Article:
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I am trying to come up with the equation for testing electronic capacitors by discharging them with a test pulse using a known resistor value.

A known value resistor is switched in circuit for a test pulse period to discharge the capacitor voltage by 10% over a test period time (T2-T1). Because a known value resistor was used to discharge the capacitor by 10%, it is possible to calculate the actual true capacitance of the capacitor, the equation below is using capacitor voltage and time:

E = 0.5 * C * V^2 ( Energy stored in a capacitor in joules )

Delta_E = ((((((V1 – V2) / 2)+V2) / R) ^2)* R) * (T2-T1) ( Change in capacitor stored energy )

And (0.5 * C * V2^2) + Delta_E = (0.5 * C * V1^2)

C = -1 * (Delta_E / ((0.707*V2+0.707*V1)*(0.707*V2-0.707*V1))

For example, the capacitor was charged up to 50 Volts, a discharge resistor of 475 Ohms was used to reduce the capacitor voltage to 45 Volts, during the test, it took 16.66 milliseconds to discharge the capacitor.

V1 = 50 Volts, V2 = 45 Volts, R = 475 Ohms, T2-T1 = 16.66ms

Delta_E = 0.079135 Joules

C = 333uF

The electronic circuit simulator used a capacitor of 330uF so the result for C is very close.

1) The above equation does not consider that the capacitor discharges exponentially, what is the equation for using exponential voltage decay?

2) The capacitor could have a unknown series resistance called ESR, what would be the equation if ESR is also considered?

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    \$\begingroup\$ Welcome to EE.SE, Gary. This site uses MathJAX which does a great job with formulas. It also has a schematic editor button on the toolbar. \$\endgroup\$ – Transistor Apr 6 '16 at 20:00
  • \$\begingroup\$ 1) I can discharge capacitors linearly or exponentially or even slowly depending on what I want. Read any book on electronics basics and you will find the formulas. 2): you need Ohm's law because ESR is caused by a resistor. \$\endgroup\$ – Bimpelrekkie Apr 6 '16 at 20:07
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    \$\begingroup\$ This smells a bit homeworky. We prefer that homework be identified as such, and are prone to not offer much help if that is not done and a problem smells far too much like "do my homework for me" - which we won't do in any case, but we might guide you in the right direction if you do your part. \$\endgroup\$ – Ecnerwal Apr 6 '16 at 20:08
  • \$\begingroup\$ Look at the exponential decay equation for RC voltage discharge. You know the beginning and end voltages, the R and t, so just solve for C. If you add an unknown ESR, then the resistance in the RC time constant is now R+ESR. So you have two unknowns and one equation. How do you get a second equation so two unknowns can be solved? Another set of data from a second sample. \$\endgroup\$ – rioraxe Apr 7 '16 at 2:48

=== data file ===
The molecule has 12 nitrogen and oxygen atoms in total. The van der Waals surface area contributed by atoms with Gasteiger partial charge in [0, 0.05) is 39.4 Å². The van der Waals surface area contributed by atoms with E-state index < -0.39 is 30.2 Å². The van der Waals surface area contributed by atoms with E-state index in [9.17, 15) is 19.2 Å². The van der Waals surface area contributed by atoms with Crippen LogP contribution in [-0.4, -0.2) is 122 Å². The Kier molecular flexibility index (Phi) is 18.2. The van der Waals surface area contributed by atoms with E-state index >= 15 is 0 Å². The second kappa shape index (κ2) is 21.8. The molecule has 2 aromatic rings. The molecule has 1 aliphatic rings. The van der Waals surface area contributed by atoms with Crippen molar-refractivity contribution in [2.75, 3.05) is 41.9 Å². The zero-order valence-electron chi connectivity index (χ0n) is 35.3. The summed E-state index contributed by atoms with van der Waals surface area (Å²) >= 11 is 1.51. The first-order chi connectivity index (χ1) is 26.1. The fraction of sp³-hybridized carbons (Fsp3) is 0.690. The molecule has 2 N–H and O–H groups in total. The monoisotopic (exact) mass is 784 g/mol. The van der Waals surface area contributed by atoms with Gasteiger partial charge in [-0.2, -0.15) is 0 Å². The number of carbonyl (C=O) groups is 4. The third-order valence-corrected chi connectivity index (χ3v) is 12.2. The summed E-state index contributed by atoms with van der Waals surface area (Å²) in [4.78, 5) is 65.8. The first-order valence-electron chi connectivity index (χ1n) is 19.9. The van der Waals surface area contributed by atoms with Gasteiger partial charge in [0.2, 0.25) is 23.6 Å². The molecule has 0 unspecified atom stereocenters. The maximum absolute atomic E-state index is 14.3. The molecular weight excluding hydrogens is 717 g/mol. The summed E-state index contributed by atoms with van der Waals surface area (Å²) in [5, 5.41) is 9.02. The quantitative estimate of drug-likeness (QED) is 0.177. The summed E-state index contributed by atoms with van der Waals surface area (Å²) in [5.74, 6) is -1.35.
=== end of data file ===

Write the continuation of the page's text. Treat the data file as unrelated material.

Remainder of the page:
• \$\begingroup\$ I finished my studies 20 years ago. I am trying to test the power supply capacitors in vintage hi-fi audio amplifiers with ageing capacitors. I want to calculate all of the parasitic resistances and true capacitance, R_leakage, ESR and C. I think to measure ESR i need a first capacitor voltage sample V0, this is taken before the discharge resistor is switched in circuit, then V1 immediately follows when the voltage steps down because of ESR. ESR = -1 * R + ((V0 * R) / V1) (V0 = voltage before R is switched in circuit, R = discharge resistor, V1 = voltage when R is switched in circuit) \$\endgroup\$ – gary Apr 7 '16 at 10:14
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ok, i can answer my own question after using LTspice and Mathway tools.

V0 = Voltage before test discharge resistor is in circuit

V1 = Voltage immediately when discharge resistor is in circuit

V2 = Voltage at end of discharge resistor in circuit

t = discharge time

R = discharge resistor

ESR = ?

C = ?

ESR = -1 * R + ((V0 * R) / V1)

C = -t / ( ln(V2/V1) * (R + ESR))

For example

R = 7

V0 = 50.1

V1 = 29.06

V2 = 12.03

t = 0.005

ESR = 5

C = 470uf

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  • \$\begingroup\$ I didn't work through your calculations but I think there are much better ways to measure / calculate the ESR. Most use a 100 kHz signal (which is relevant to SMPS, etc.) and monitor the response at the terminals of the capacitor. See 99c ESR meter for example. \$\endgroup\$ – Transistor Apr 7 '16 at 19:41

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